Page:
The Challenges of Parenting During a Pandemic 2020-04-29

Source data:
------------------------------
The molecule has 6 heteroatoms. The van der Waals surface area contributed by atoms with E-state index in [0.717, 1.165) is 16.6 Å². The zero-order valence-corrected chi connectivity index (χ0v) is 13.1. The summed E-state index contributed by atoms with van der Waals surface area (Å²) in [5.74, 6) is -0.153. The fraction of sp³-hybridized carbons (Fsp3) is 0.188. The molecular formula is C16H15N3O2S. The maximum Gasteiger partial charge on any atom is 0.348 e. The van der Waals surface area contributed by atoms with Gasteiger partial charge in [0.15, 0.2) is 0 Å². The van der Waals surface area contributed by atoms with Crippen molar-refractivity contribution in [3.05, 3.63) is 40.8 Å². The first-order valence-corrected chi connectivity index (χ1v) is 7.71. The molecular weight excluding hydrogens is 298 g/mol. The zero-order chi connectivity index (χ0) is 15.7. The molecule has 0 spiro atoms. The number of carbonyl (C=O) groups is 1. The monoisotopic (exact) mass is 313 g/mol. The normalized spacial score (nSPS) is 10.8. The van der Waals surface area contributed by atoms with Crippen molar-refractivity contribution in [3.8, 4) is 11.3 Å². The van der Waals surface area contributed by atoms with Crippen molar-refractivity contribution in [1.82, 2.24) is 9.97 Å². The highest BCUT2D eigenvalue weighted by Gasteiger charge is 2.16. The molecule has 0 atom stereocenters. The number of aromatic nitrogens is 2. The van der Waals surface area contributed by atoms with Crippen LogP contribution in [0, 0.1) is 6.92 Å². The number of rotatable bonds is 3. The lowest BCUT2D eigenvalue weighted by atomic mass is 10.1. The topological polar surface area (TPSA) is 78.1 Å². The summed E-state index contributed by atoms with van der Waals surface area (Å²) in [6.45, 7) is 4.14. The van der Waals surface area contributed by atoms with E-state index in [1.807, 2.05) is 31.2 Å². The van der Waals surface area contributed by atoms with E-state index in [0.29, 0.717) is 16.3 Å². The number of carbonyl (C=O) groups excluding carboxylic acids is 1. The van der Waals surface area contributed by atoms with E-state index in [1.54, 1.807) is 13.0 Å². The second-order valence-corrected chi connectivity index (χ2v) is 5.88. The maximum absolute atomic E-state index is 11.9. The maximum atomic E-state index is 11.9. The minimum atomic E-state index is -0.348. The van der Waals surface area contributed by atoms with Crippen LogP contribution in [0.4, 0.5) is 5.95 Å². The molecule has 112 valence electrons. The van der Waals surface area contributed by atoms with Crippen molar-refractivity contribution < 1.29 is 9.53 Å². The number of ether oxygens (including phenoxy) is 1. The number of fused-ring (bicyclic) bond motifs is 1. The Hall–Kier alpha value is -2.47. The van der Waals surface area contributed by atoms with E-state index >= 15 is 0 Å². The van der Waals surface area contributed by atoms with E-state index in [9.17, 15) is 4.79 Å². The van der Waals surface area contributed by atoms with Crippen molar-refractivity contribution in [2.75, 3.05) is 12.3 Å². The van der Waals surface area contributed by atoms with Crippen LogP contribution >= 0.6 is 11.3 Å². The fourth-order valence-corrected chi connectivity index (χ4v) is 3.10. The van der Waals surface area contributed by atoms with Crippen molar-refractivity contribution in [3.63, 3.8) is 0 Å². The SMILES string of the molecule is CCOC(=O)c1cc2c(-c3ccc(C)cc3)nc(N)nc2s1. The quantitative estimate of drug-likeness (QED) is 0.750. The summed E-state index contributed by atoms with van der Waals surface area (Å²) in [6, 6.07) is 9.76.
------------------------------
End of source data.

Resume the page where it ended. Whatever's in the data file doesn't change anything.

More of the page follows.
We've lost track of how long we've been in social isolation and parents are struggling. Even parents are regressed in some ways so chewing on your pen cap really tight or this high consumption of alcohol. That we're seeing I'm Lizzie. O'leary in for Tanzania Vega and today on the takeaway for Wednesday April twenty nine a look. The challenges parents are facing as many of us hunker down at home during the pandemic loss. How a landmark federal case naming students have a constitutional right to literacy? We also speak with the mayor of Jackson Mississippi to hear how his city and state are handling the corona virus and we round out the show with a tribute to our WNYC colleague who passed away. Richard Hake it is really people like Richard. Do Make It. You know the fire. Cyclo fireside chat aspect public radio first step parenting and place. We are many weeks in sheltering at home to slow. The spread of a pandemic and parenting is getting really tough. It's challenging under normal circumstances of course but add to that working from home plus homeschooling plus the stressors of living in a pandemic. And it's leaving parents dealing with anxiety stress and depression and we asked you to tell us the hardest parts of your days ours apparent right now and where you find moments of joy part of my day during this whole thing o'clock with my seven year old daughter and she's just finally go to worry she worries all day out all day. But you know she's got questions and online school and why can't we go there? And why can't we go here? Sitar arm essential working from home. Full-time my wife's essential working for a city full-time she's doing forty fifty hours a week. And when we're lying in bed and she seven and she finally lets go of all that just turn off the fleet but not just go away. The hardest part of Day was trying to hold pool a frustrated kindergartner. Who's trying to learn how to spell words while a three-year-old runs around the house and the best part of today was waiting with my kids to watch the grew Angels Thunderbirds Flyover Solo and Colin. Come Redmond Washington. The hardest part of my day today so far was leaving my teenager in an office. Depressed State and my elementary school child with the Tummy Ache to to my quotes essential job. My husband is home with them but he can't see cuddle as well as mom camp. This is Patrick. Colin from Holliston Massachussetts. Probably the toughest part of every day is just trying to balance my workload. I'm a teacher in Boston My wife's workload as a therapist and the needs of them my children the best part of my day today was explore in voice with my three girls under the age of six curiosity. Their engagement with nature's just so much fun to watch. Thanks to the many of you who called in with your experiences. We're GONNA talk a little bit about what parents are going through right now and where they can find help. Cheryl's Ziegler is the author of Mommy burnout. A doctor of psychology registered. Play Therapist and Jessica. Grose is the lead editor of New York Times parenting. Thank you both for being here. Thanks for having me so much for having me just want to start with you. Not only are you the lead parenting editor at The Times. But you've got two young kids at home. You had a tweet. That cracked me up You said prepping for home schooling week. Whatever turns out. I don't know what a trapezoid looks like How's it going over there? Every day is a challenge What I like to say is that it's not good days bad days. It's good thirty minutes and bad thirty minutes. So the mood is shifting rapidly. It's really hard. I learned over the weekend that I'm not equipped to do pre-school method. So that's how it's going Cheryl. There are so many different factors contributing to this moment being really hard on parents. What are you hearing? I would say you know? We've been through these stages of grief and what I'm seeing is that that initial denial of like. Is this really happening? Can I really do this? And then parents feeling like okay. I can do this short term but then as the weeks have gone on. It's like actually a really can't do this. I'm really over this. And everyone's gone through their stages of being in denial and then being angry and having to find someone or something to be angry at what. I'm seeing really this week. Right now is a lot of regression so seeing kids go back to former states that they used to be able to. Do you know potty training bed wedding sleeping in their own bed sucking their thumbs those kind of things so I'd say every week. We are seeing a different trend in what's happening with kids and families. Yeah I mean Sheryl. We talked on the show yesterday about the pressure to be productive right now and how hard that is living through a pandemic and how much harder it is for for parents. Who are you know wearing like eight different hats right now? How do we see the mental health effects of living during this code? One thousand nine zero play out in parents in particular so even parents are regressed in some ways so regression in an adult can look like you chewing on your pen. Capri tights or this high consumption of alcohol that we're seeing so we're seeing this stress manifest in different ways for parents and then we're also seeing parents going in and out of these grief stage cycles and that's what makes it complicated. Is that within one family under one roof. You might have people in different stages so they're experiencing different things and have different needs at the same time so it is complete and utter overwhelm. We see online counseling services upwards of two hundred percents we're seeing Zaidi medications being prescribed upwards of thirty percent and so we're really seeing it happening live but I also think there's a lot to come in the future Jessica. You guys have been writing a lot about how this all looks different. Depending on income level just frankly as parenting did prior to the pandemic. But how does that factor into how this moment feels in different households that long term effects that experts are worried about is really for under served? Kids who parents either. They're essential workers or the kids don't have the access they need to online learning. And so there's a lot of fear of them falling behind. There is a lot of fear that is legitimate based on studies that came out of Hurricane Katrina in World War Two that the impact on poorer children is might be really severe. I mean the Times just ran a report today that showed concern for a rising obesity rates. Because kids aren't allowed outside because the school day provides so much natural structure for kids. And that's not just obviously for poor kids. That's for all kids so I think that we're not even GonNa know the challenges that we're facing with our kids and our community is Intel six months a year. Five years from now Cheryl if you're a parent and you're feeling guilty right now because you've got to work or you know you can't give your kid undivided attention How should you manage that? Well I think one of the first things that parents can't hear enough is that they need to lower that bar and to think that parents are going to be distance learners teachers and they're going to also run the household plus try to keep food on the table. All of that's just not realistic. So I think what I have seen over. The last couple of weeks is that that message is starting to get people so I I would say you know. Get involved in terms of the school. School does indeed open in the fall. We you know advocate for review of everything that was missed in this final quarter. And just know that your kids if their mental health is really more important. I think right now than their academic functioning the fact that they see you as calm you meaning the parent they see. The parent is calm managing their own anxiety taking care of themselves having some fun laughter. All of those things are more important right now. I think if a kid can read Daily that's great. That's really important and you know. Every single kid is different. There are some kids who are who are thriving in this. There's also the kids that You know are on screens all day. And they don't do well with that they're such a variety. I think that parents just really need to understand that their kids are going to be okay. They are going to catch up if they need remedial work in the fall then so be it but really keeping the household feeling safe and calm. I think is of utmost priority right now. How honest should you be about kind of how serious all of this is? You know. I've been saying from week one that I think we need to be pretty honest with kids and I haven't changed my stance on that because I think you can communicate depending on the age of the child a little bit differently but I think it's really important to let them know that we are? I like I really like saying the kids. You're not stuck at home. You're safe at home. This is a health crisis. It's really important to understand that our actions make a difference not just for our own lives in our own families but for everyone around us and I do think that that's a priority what I will say this week as teenagers are probably getting The most Ansi and so I'm hearing a lot more of my teen snuck out. My team wants to see their boyfriend. Girlfriend really need to understand the potential health impact of of acting upon their their impulses. Right now jess. How does this fall differently on different genders? We're hearing a lot. That is falling more two moms and even if the chores and the responsibilities are divided equally. Moms feel a greater amount of emotional responsibility to maintain the mood of the family and also to keep everything organized on track. I think they feel a lot of ambient pressure from you know. They see people posting things on instagram about their perfect school setup and their kids driving and they feel like well. Why does my house look like a disaster area? And I still don't know what a trapezoid as and so I think that it is overall harder on moms but I do think it is pretty hard on involved. Dads as well. It's just not feasible to work and watch your children all day at the same time. I WANNA make sure. Also we're not losing track of the reality that there are a lot of parents who are doing this solo you know. I think it is really really hard on them. They are just taking it day by day but a lot of them. We were hearing them. Feeling burnt out weeks ago from the get-go was so overwhelming to have no no break no no additional support. I think that is really really really tough. Just when we think about potential structural shifts That could come out of this. Do you think that it may change the way work places? Think about parenting or even the expectations of parents in terms of what they are able to do kind of with and around their kids. I'm optimistic about it. Actually which is rare for me. I think just the appearance of children I mean. Dad's can't protect their work life in the same way that MOMS can't protect their work life. So kids are busting in on the zooms. Dads are getting interrupted in their work. The way that mom's traditionally have been interrupted in their work and I think management which you know statistically is still heavily male are seeing their jobs interrupted and upended by their children in ways that they tend to not because they're not at home all the time so I do think that there will be a greater amount of understanding and there was already shift among the generation of men who is in their twenties and Thirties. In terms of how involved they would like to be with their children and how involved they sort of demand their employers to allow them to be with their children. So I am mildly optimistic that this will shift Some structural stuff in the workplace in terms of the way employers. Think about men and women. There's a lot of data that shows when women become pregnant employers. Think of them as less engaged in less involved in their work. And I'm hoping that if anything that erases that prejudice or at least lessons of it Jessica. Grose is lead editor parenting for the New York. Times and Charles. Ziegler is author of Mommy burnout psychologist and registered play therapist. Thank you so much to both of you. Thank you so much for having me. We'll be hearing more from parents in the coming days if you want to tell us about your experience parenting during this time. Just give us a call. We're at eight seven seven eight my take this is the takeaway this week. Mississippi joined the growing number of states beginning to reopen their economies on Monday governor Tate Reeves Safer at home order. Went into effect replacing. The state's stricter shelter in place order while retail stores are now able to reopen as long as they maintained half capacity the order still urges residents to stay at home except for a central travel in Jackson. Mississippi mayor shook way. Antar Lumumba is handling the logistics of reopening his city. Last week he also used the emergency powers granted to him during the pandemic to suspend the open carry of Firearms Jackson until April thirtieth as we continue our series of conversations with local leaders about this moment Maryland. Mumba joins US MR mayor. Thanks so much for being here. Thank you for having me. Jackson is both the capital and the densest city in Mississippi. Where are you do you think in controlling the spread of the virus there? What other precautions do you think you need? to ensure the safety of your constituents right now we're still in the eye of the storm Here in Jackson just like most of the nation As the governor has issued his safer at home order It is my intent to Continue my stay at home order. A not only as Jackson the most dense population in the capital of the State of Mississippi. We are also the capital of healthcare so the decisions that are made statewide not only impact the city of Jackson or decisions. We make not only impact the city of Jackson it impacts the surrounding cities in in communities and so Right now We feel that that this order which allows businesses to go to fifty percent occupancy under the governor's or just is not sufficient and so we will maintain our order and the governor serves only a minimal standard Mayors of cities have the ability to provide more restrictive policy. So what you say supersedes what he says at this moment in terms of providing more strict policy It cannot be in direct contradiction so I cannot open up businesses that he has seen Necessary to close Nor would I want to But but we will continue to see restaurants in bars closed And in Jackson retail establishments will be closed. But for those that can provide curbside service. Are you talking to the Governor Right now? And has he consulted you at all before making these decisions? In recent days we have we have spoken. He invited me to the governor's mansion for a conversation with about one hundred mayors around the state Through much of this process I have desired a more frequent communication You know not because I. I think that I'm a special mayor out of the bunch of but because the challenges are Are particularly significant for the city of Jackson not only due to our size but due to the fact that the majority of our population is is a population that has been disproportionately affected by this virus. Jackson is a eighty five percent African American community And and the more that we can work in conjunction with the state to use state resources To use data that the state health department is Extracting is beneficial for us to have a a better point of contact approach to The efforts here on the ground. Yeah we know from demographics that more people of Color in Mississippi have been infected killed by the virus in white residents. How are you trying to address and mitigate that disparity well I think that first we have to recognize why the disparity exists Much of our response this covert nineteen pandemic has mirrored our healthcare system. We know on an average day In in this country There is great disparities between the access of healthcare for People in in black and brown communities in so This pandemic is different and so we saw it being necessary to take a proactive approach as city So we purchased through the combination of direct purchase in an agreement with local healthcare facility. A twelve thousand tests to be utilized throughout the city But for us we believe that testing while it is important and necessary it must lead to action and so we've also purchased what we call a symptom collector that allows people to log their symptoms. IT allows Our our partnership with the healthcare facilities To do a heat map so that we can identify which areas around our city are. Is this virus. Most prevalent in having a disproportionate effect. And then we can direct resources Direct healthcare and and also through a text message alerts Through other forms of outreach acknowledged to people how serious the pandemic is and how it is affecting them specifically right. They are in their neighborhood We've also purchased what we are also entered into agreement with local hotel You know an agreement which provides convalescence to may not have the opportunity to either quarantine because they lack shelter or the shelter that they do have With put other people in their family insignificant danger we also You know attempted to create a hotline for those people to call to be connected to personal health care physicians and we've created a warm line which is dedicated to those who are social who are having mental affects at this time with filling anxiety overwhelmed or depression and that that line has been has been utilized quite extensively in the last few days we've seen protests around the country demanding that you know different states reopen and on Sunday you announced the suspension of open carry of firearms in Jackson until April thirtieth. Why did you make that decision? Well we have a significant challenge in the city of Jackson as it pertains to illegal firearms In while I am not opposed to the Second Amendment rights to to bear arms of being a proud gun owner myself what I do have objection to Is the fact that we have limited the tools of law enforcement to determine good from bad illegal from a legal from illegal firearms? What the open carry law does in effect is a guns that used to be able to be seized through plain view Determined the character of those weapons whether they were legally obtained or or illegally maintain a has now been severely hampered in in in this hour We've suffered some very unfortunate instances in recent days when we already know that economic pressure is high Emotional tension is high which is verified by our warm line This is not the moment that we have tools or you know we create an environment which further creates fear in an anxiety in trouble. We've had the unfortunate deaths of both of five year old girl Who was shot in the head here in the city and a ten year old boy within the span of a week And and so I think that as leaders you know it's not simply it's not enough to simply offer our condolences to mothers and fathers And those people who have lost innocent loved ones to the hands of unnecessary gun violence. I think that we have to research data dive in deep and be prepared to take whatever steps are necessary to protect life of people. I absolutely hear you but at the same time. The Mississippi Attorney General has said you lack the authority even with emergency powers to make this suspension. The Mississippi Justice Institute filed a lawsuit on behalf of State Representative against you. How do you respond to their criticism? It's no surprise that the Attorney General Sees it differently than I do? I think that's ultimately a decision or an issue for the courts to determine As I see the statue as it's written it absolutely gives me. That authority may be. The desire was not provide that type of authority to mayors but as is written that's what I see. A furthermore the individual who was fouled claim against the city of Jackson In my opinion lacked standing In in You know the situation is is not one that has in any way interfered with their rights. they are not an individual who lives in the city of Jackson nor do they experience the conditions which take place in Jackson And so You know to to hold this position and you're in it. What it proves is that we are more defensive over the idea of a gun. Then we are. The actuality of young people being gunned down in the streets of our city In in our city in and not by people who Even live in our city nor confront the challenges that we can try to say. You know this is as we've been hearing from mayors across the country a very tough time to be in a position of leadership. I guess I wonder how you doing on a personal level. And and what are you doing to take care of yourself right now? Well I'm fortunate that you know. Have the blessing of a loving family. A wife who is supportive of me in in many comrades in two little girls that that you know when I come home from a very long day You know run to run to the door and you know are are happy to see daddy and and you know everything happening in. The world is pretty much nonexistent to them But we have so many mississippians who are not in who are not similarly position That this is creating economic turmoil for them. this is creating emotional and physical Taking a motion on physical toll on them And so I think that it is important at this time that leadership not only provide brutal honesty to its its constituents But also provide a rational basis for hope and so we want people in Jackson Mississippi to not being Mayor Shukla. Antar Lumumba is the mayor of Jackson Mississippi Mr Mayor. Thank you so much for talking with us. Thank you for having me on Tuesday. Voters in Ohio finally cast their ballots in the state's primary elections. But instead of heading the box voters turned to their mailboxes. Instead in the first election of its kind almost everyone in the state was required to vote by mail. The Ohio primary was supposed to take place last month but due to Kobe. Nineteen hours before the polls open. The state postponed the election and closed down polls shifting to mail in ballots. Ohio is the first state in the country. Where both parties relied on mail-in ballots for their primary twenty one other states around the US have had to postpone their primaries including Wisconsin where we saw in-person polls kept open despite the pandemic joining us to walk us through how this process went. Is Rick Ru on Ohio? Politics and government reporter for the Columbus dispatch high. I walk us through what we saw right before the march seventeenth primary date. What what was the process like for the state to suddenly shift to postpone the elections. That process was pretty rushed. So the day before the march seventeenth primary Secretary of State. Frankel rose actually had a press conference scheduled in the morning. They cancelled it and later that day. The secretary joined Governor Mike Dewine at his daily press briefing on covert nineteen to tell us that they were taking steps to try to delay the election when the courts elected not to shut down the election The governor's administration Issued a health order shutting down the polls hours before they were set to open this Happening at Something like ten thirty eleven o'clock at night when polls are scheduled to open at six thirty. The next morning it was a rush process But they ultimately decided to shut it down and a week later the Ohio General Assembly came up with its By Mail plan. Do we know yet if the mail in ballot process was successful. I guess it depends on your definition of successful. We were expecting a pretty high Turn out election this year. Given that at the time the presidential primary in on the democratic side was still up in the air we Have or sixteen. Congressional seats are up for election in Ohio and In a heavily gerrymandered state. The primary often serves as the general election. They're predicting historic. Turn out when you look at the number of absentee ballots That have actually been cast to this point and they're still Many the that could roll in by by maybe eighth but We're talking about about a twenty three percent turnout will. We're some issues. We saw with Mellon voting. Would you hear from so voters told us that the the male in process was extremely slow and that was reflected in observed by the Secretary of state who asked at the last minute For help from the state's congressional delegation dealing with the US Postal Service to to speed mail delivery when they adopted this plan The expectation was that it would take one to three days for the different pieces of mail that needed to travel back and forth to to make it where they were going The Secretary of State's letter to the congressional delegation said that they were seeing seven to nine day Turn around Certainly I in a process where You're required to mail in your application. There's no online direct application the board of Elections Hester receive the application process. It Mail your ballot back and then you have to fill out your ballot and either mail it to the board of elections or drive to your board of elections and drop it off in a dropbox you can see where in a month If mail delivery is taking nine days or longer in some cases That would be a pretty turnaround. Rick ruin is no Haya politics and government reporter for the Columbus dispatch. Thank you so much for coming on. Thanks for having me last week the. Us Court of Appeals for the six circuit issued a ruling in twenty sixteen lawsuit by several Detroit Public School Students Against Michigan State officials in a two to one majority opinion judge Erico. Clay found that the students had their constitutional rights violated when they were denied. Access to basic education. And the decision isn't just notable for the city of Detroit today. The Supreme Court hasn't weighed in on whether education is a fundamental right in the United States but the ruling also comes at a challenging moment for public school systems as states struggle to raise revenue due to the Kobe. Nineteen crisis education. Funding may take a hit joining me now to talk about. The six circuit's decision is Sasha Ryan and education reporter for wd et. Thanks for joining us. Thanks for having me also with us. Is Justin driver a professor at Yale Law School and author of the Schoolhouse Gate Public Education? The Supreme Court and the battle for the American mind. Nice to have you with us as well but I had to be with you. Thank you just in the sixth circuit. Ruled THAT THESE DETROIT. Students were deprived of fundamental right to literacy. What factors in the system in Detroit? Did the majority look at to get to that decision. A really important question and the majority opinion by Judge. Clay cited three different factors The situations in these particular schools in Detroit were really quite egregious and Klay focused on the teachers. The great amount of turnover people teaching classes that they were not prepared to teach second. He spoke about the facilities the way that there is extreme heat and extreme cold and Some of these schools had vermin in them and people would encounter rodent feces so really agree just facilities and then finally the materials themselves. Many of the books were not sort of age appropriate for the student's meaning not the right reading level. And so these factors all culminated along with the demonstrated lack of achievement on standardized tests To suggest that the schools lacked the ability to have a fundamental right of access to literacy. Sasha what's the reaction to this decision been from people in Detroit as well as state officials? There's a new government now versus when this case was filed. There's definitely a lot of excitement and surprise amongst students and educators Education activist people who've been really paying attention to this case in the hopes that it could affect the quality of education not only in the city of Detroit but throughout Michigan. The government's response is really kind of interesting where we're waiting to see how the governor responds. She's now the named defendant in the case but this started under a Republican governor before her And so to see if she decides to continue to fight this case or looks for some kind of settlement. We don't really have a sign yet for house. She's going to handle this. You know social. I spent some time with one of the plaintiffs in this case back when this was filed and he told me some horror stories about conditions in the schools. How much have conditions changed if at all since this was filed in two thousand sixteen? And let's either been really big changes in Detroit schools since then. This case was filed just as the state was releasing control of Detroit City schools. So after this the Detroit. Public schools actually would cease to exist as the district that was educating students. And so now we have the Detroit school community district which was created by the state as a new district to educate students while Detroit public schools exist as an entity only to pay the debts that grew under state control. So there's a a new school board superintendent who have local control of the schools and have really done a lot of work to turn academics around to balance the budget to change the culture in the schools and so we do see significant changes but we still see a lot of the damage done under state control on the has to be fixed so while we have academic progress. It's really just a little bit of academic progress just in the Supreme Court has never issued a ruling on whether a basic education is a fundamental constitutional right but when we think about potential precedent for the sixth circuit's decision What is important to think about here? There are a couple of major supreme court cases that Judge Clay Interacts with the first is a case from nineteen seventy-three called San Antonio Independent School district versus Rodriguez which involved a lawsuit suggesting that students in poor areas received inadequate funding in comparison to students in property wealthy areas and the Supreme Court rejected that claim and made a big deal out of the fact of saying well. There was no absolute deprivation here. It was only a relative deprivation. The court encountered another case plyler versus DOE which was decided in one thousand nine hundred eighty two also out of taxes and their Texas sought to exclude unauthorized emigrants from public schools. In Supreme Court invalidated the Texas measures that you cannot exclude this people in one of the things that loomed large in the courts analysis was that to exclude children from school. Altogether would be to turn them into a subclass of illiterates and so in a significant sense. You can understand this recent decision as saying that in effect the children were attending these Detroit. Public schools are very much in the legacy of the students who had been absolutely excluded from schools in Texas and on the Supreme Court had entertained the idea about there being an inadequate education so inadequate as to amount to a constitutional violation and here in the face of egregious fact judge. Clay found such a violation. One of the things that seems important here though is that this is about due process that this is a floor sort of establishing I guess even access to participating in the economy rather than an equal protection case both different parts of the fourteenth amendment. How how would that apply potentially to other states with you know similarly troubled school systems that is going to be an important question going forward because the facts on the ground in these particular schools in Detroit were so abysmal. You could imagine people in other cities in the face of struggling schools but perhaps not as struggling as these particular schools in Detroit bringing these sorts of claims and other panels or other judges saying yeah. Things are not perfect in these schools but they are not as bad as Detroit and so that could serve to limit the applicability of the case and the challenge for lawyers who seek to bring these sorts of claims would be to say no these schools bear a rather strong similarity to the Detroit public schools and question. Sasha the kids in question here are primarily black and Latino state control for Awhile was resting With the state government led largely by White People in Lansing. How has race been discussed when it comes to state control of the school system? And what happens now? I think race has always been one of the big issues in this discussion. Definitely Detroit. Public schools are largely black schools. It's a largely black city. It's poor city and the very poor school district. V idea that people were coming in from outside of the city and judging the city and black governance in the city which is essentially what the state would have replaced is a big deal and the idea of restoring. Black governance has been really important. I think to the morale of the district state control in Michigan however it looked whether it was emergency management or financial oversight has been largely put in place in black and Brown communities on Detroit. Wasn't the only school district Detroit. The only city that had state control some black and Brown cities in Michigan have lost their public schools. Completely so race has been really really big part of this discussion. You know all of this is happening. Sasha in the backdrop of Cova nineteen. How have students in Detroit fared doing remote learning and does more money for the Public School System in Detroit even seem possible in the middle of this crisis so great question so as a vast digital divide here between since of the city and students outside of the city are students in surrounding suburbs Our splits removed really quickly to provide physical packets to support at home learning even while also really pushing the state to acknowledge that whatever happens educationally right now cannot count. It's gotta be considered enrichment because they're you know because I don't know I'm a parent like what can you expect from parents? So that happens last week. Lee City School district received funding from businesses and philanthropic organizations to provide tablets and Internet access to students to all of the students in the district in the hopes of being able to even provide just that enrichment to keep students engaged and in a position where they could possibly learn things before returning to the classroom whenever that happens. But it's a really kind of Tadic. Mix and a lot of the responsibility has fallen on teachers to check in visually with students out to call all of the students in the district. And just find out what's going on how they're doing how their families are doing and if they are learning at home and I don't think we really have a good sense for what's happening in homes and what kind of learning is getting done and I don't think we will install. We do. Get back into the classrooms. Sasha Ryan is an education reporter for wd at and Justin driver is a professor at Yale. Law School thank you both very much. Thank you thank you this week the takeaway and WNYC our home station in New York City where we're produced lost a friend and beloved co worker. Richard Hake died in his home from natural causes at age. Fifty one was the morning edition host on WNYC and before that he was the local anchor of the takeaway since the very beginning of the show in two thousand eight. Here's his voice from our very first show twelve years ago yesterday this is WNYC Good Morning. I'm Richard Hake in. It's our new news program the takeaway morning edition can be heard on. Ama Twenty also at seven o'clock this morning right here on ninety three point nine in local news. The Sean Bell case is still making headlines. This Monday morning relatives spoke out of here at the station. Hake was a mentor to many a leader in the newsroom and at the front line of the Union where he worked as a shop steward for years most of our takeaway team from producers to board operator's to hosts has worked with and learn from Richard for listeners. He was a voice of comfort and reassurance during uncertain times and many of you may have a Richard Hake in your own communities and can relate to the special place of a morning news host in our daily lives I spoke with Shumita Basu of reporter host and producer for WNYC news and Aroon Venugopal also reporter and host for WNYC who have both guest hosted here on the takeaway. And a rune worked alongside Richard in the newsroom. For nearly fifteen years I asked him why audiences felt so connected to Richard. He's great looking guy and he's like you know like in nineteen fifties like movies star in his dashing and I think when you first experienced that you would think like oh he's intimidating presence and reality is that he had this incredible ability to To make you feel at ease. He was very at ease in his own skin. He had this kind of like warm in his voice. And he had this warped in his body language and just naturalness. That made you feel like you're going to be taking care of. There's an an all comey in that process. That draws you from being like oh I've got these facts and figures that people need to know to something different to saying like. Oh He's excited. And and you kind of forget about the rest of the world and I think that's what really kind of a transfer people at home and a lot of that. You take for granted when you go through like day after day ever listened to public radio just your routine something you just kind of take for granted. I think it is really people like Richard who may get that kind of you know. The fireside glow fireside chat aspect of public radio. She made you know he also helped train you to sit in the big chair and build rapport with a huge audience. His audience was was the biggest of any during the day on. Wnyc what do you think it takes to make that connection with an audience and have them think of you as their radio friend. Oh Richard was so good at that. I think it's a combination of things. One thing that Richard was so so good at was making listeners. Feel like he was just speaking to them is just you and him at the table in the kitchen. And you don't say anything. Don't worry keep drinking your coffee. He's going to tell you everything he'll tell you the news. We'll tell you the weather he'll tell you how to dress before you step out the door that day and that's that's very intimate and when you recognize that intimacy as the host. As the speaker of those words That unlocks ability to to deliver it in that intimate way. Richard was so good at that at sort of recognizing the singularity of the listener. Yeah and I think he. He knew that it wasn't enough to be just some sort of abstract idea of the perfect informed and informing personality you know like his willingness to kind of reveal and a little bits unsolved to curious to be surprised by things. I mean. There's this this is great. Sort of like Tape going round last couple of days in these in these tributes of of Riding the roller coaster coney island and you can just kind of gamers screeching wonderful. We are on the world famous cyclone built in nineteen twenty seven. It's now celebrating. Its seventieth birthday and we're on the way up eighty five feet above the Atlantic Ocean in Coney Island here on my right as we go up I can see the Verrazano Narrows Bridge and the Manhattan Skyline and here we go. It says remain seated. Because the big drop eighty-five eight hearing. It is so amazing because it just you know this screech from this series US castor Kinda guy whatever and nothing you know not at all that kind of person of course but you know what could have been this very serious in sort of this automaton presence he was. He's a human and funny in those in those little ways just enough to make you feel like Oh. This is going to be fine. You know you're going to spend time with children in the city. They lost so much. There's so much pleasure to be taken in the city and you know and you know with each other really. I want both of you to tell just a little something you want people to take away from people who may not know of Richard or maybe they have someone who sort of their own Richard. Hake at their home station. What should people take away from? Richard's life and career. What you want them to walk away from this remembrance thinking about he leaves behind a legacy of such professionalism and Camaraderie. He was a person who could have just done either of those things really well but he did them both so well. He was exceptionally great at what he did as a broadcaster and he was also exceptionally great to his colleagues around him and Both of those things are things that I think. A lot of us have learned from in the newsroom and have changed the DNA. Our newsroom. Change the way that we are good to each other and check in with each other. You know Lizzie there. Some of us have known each other a long time and of wirt. Wnyc or public radio longer than by far longer than any anywhere else we've worked and there's a reason for that. I think and it's it's because there are people like Richard You do ask. Shumita said you know. How's it going you know? How are you like you know who show you that they care and are invested in you and I think what's made a painful This experience very sad for a lot of us is that you know we we. We couldn't be there for him. You know I it's been. It has been really nice. I think the fact that we been reaching out to each other and remembering Richard and better times And it's also very painful And I think for me it's also It's an occasion to kind of ask you know moments like this. Who ARE WE TO To one another you know what is our responsibility. You know what we owe each other you know in the end as soon as normal. Whatever that means comes back you know so. I think if there's one question I'm asking myself is when we remember Richard. How do right by? And how can we be that for one? Another aroon vinegar Paul and Shumita our reporters and hosts for WNYC and longtime friends and colleagues of Richard Hake WNYC morning edition host. Who passed away last week at the age of fifty one of natural causes should meet to Aroon? Thank you so much for this tribute and just taking the time to talk about Richard with me. Thank you was a ruin sending you love thinks back to you back thank you can buy. Lucy Paints too much. Richard Hake was part of this shows extended family. We offer our condolences to his loved ones which include our colleagues here at WNYC and all who are grieving. During this time and on a related note Shumita Basu will be hosting the takeaway starting next week for the last month. Tenzin of Vegas maternity leave. Thanks so much for listening today and every day I'm lizzy leary and this is the takeaway Oh.